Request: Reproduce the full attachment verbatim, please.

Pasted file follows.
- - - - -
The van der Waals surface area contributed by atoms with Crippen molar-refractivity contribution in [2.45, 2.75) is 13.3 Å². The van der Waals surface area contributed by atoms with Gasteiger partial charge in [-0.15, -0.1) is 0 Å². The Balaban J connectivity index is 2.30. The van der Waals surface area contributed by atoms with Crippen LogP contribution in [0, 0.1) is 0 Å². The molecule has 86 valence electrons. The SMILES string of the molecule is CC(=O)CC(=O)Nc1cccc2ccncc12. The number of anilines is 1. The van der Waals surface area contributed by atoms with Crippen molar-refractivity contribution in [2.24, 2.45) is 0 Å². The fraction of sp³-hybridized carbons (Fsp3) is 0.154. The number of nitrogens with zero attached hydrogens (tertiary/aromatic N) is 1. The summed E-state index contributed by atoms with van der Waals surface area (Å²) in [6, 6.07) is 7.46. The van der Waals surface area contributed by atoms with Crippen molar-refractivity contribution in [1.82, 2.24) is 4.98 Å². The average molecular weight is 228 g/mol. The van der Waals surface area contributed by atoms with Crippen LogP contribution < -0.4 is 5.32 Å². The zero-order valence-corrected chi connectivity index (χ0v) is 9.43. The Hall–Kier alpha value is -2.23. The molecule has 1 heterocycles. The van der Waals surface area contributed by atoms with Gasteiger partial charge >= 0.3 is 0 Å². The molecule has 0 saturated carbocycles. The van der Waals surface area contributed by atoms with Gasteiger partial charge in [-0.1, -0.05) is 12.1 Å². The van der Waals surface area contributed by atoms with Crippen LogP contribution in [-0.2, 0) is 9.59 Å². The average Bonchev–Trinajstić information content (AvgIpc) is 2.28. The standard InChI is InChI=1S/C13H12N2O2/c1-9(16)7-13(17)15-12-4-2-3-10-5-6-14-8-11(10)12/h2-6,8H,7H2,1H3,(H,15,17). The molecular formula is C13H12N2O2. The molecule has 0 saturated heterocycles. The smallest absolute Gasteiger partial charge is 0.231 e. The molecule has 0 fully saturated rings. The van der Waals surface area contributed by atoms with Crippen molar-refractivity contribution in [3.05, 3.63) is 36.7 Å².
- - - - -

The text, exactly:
The van der Waals surface area contributed by atoms with Crippen molar-refractivity contribution in [2.45, 2.75) is 13.3 Å². The van der Waals surface area contributed by atoms with Gasteiger partial charge in [-0.15, -0.1) is 0 Å². The Balaban J connectivity index is 2.30. The van der Waals surface area contributed by atoms with Crippen LogP contribution in [0, 0.1) is 0 Å². The molecule has 86 valence electrons. The SMILES string of the molecule is CC(=O)CC(=O)Nc1cccc2ccncc12. The number of anilines is 1. The van der Waals surface area contributed by atoms with Crippen molar-refractivity contribution in [2.24, 2.45) is 0 Å². The fraction of sp³-hybridized carbons (Fsp3) is 0.154. The number of nitrogens with zero attached hydrogens (tertiary/aromatic N) is 1. The summed E-state index contributed by atoms with van der Waals surface area (Å²) in [6, 6.07) is 7.46. The van der Waals surface area contributed by atoms with Crippen molar-refractivity contribution in [1.82, 2.24) is 4.98 Å². The average molecular weight is 228 g/mol. The van der Waals surface area contributed by atoms with Crippen LogP contribution < -0.4 is 5.32 Å². The zero-order valence-corrected chi connectivity index (χ0v) is 9.43. The Hall–Kier alpha value is -2.23. The molecule has 1 heterocycles. The van der Waals surface area contributed by atoms with Gasteiger partial charge >= 0.3 is 0 Å². The molecule has 0 saturated carbocycles. The van der Waals surface area contributed by atoms with Gasteiger partial charge in [-0.1, -0.05) is 12.1 Å². The van der Waals surface area contributed by atoms with Crippen LogP contribution in [-0.2, 0) is 9.59 Å². The average Bonchev–Trinajstić information content (AvgIpc) is 2.28. The standard InChI is InChI=1S/C13H12N2O2/c1-9(16)7-13(17)15-12-4-2-3-10-5-6-14-8-11(10)12/h2-6,8H,7H2,1H3,(H,15,17). The molecular formula is C13H12N2O2. The molecule has 0 saturated heterocycles. The smallest absolute Gasteiger partial charge is 0.231 e. The molecule has 0 fully saturated rings. The van der Waals surface area contributed by atoms with Crippen molar-refractivity contribution in [3.05, 3.63) is 36.7 Å².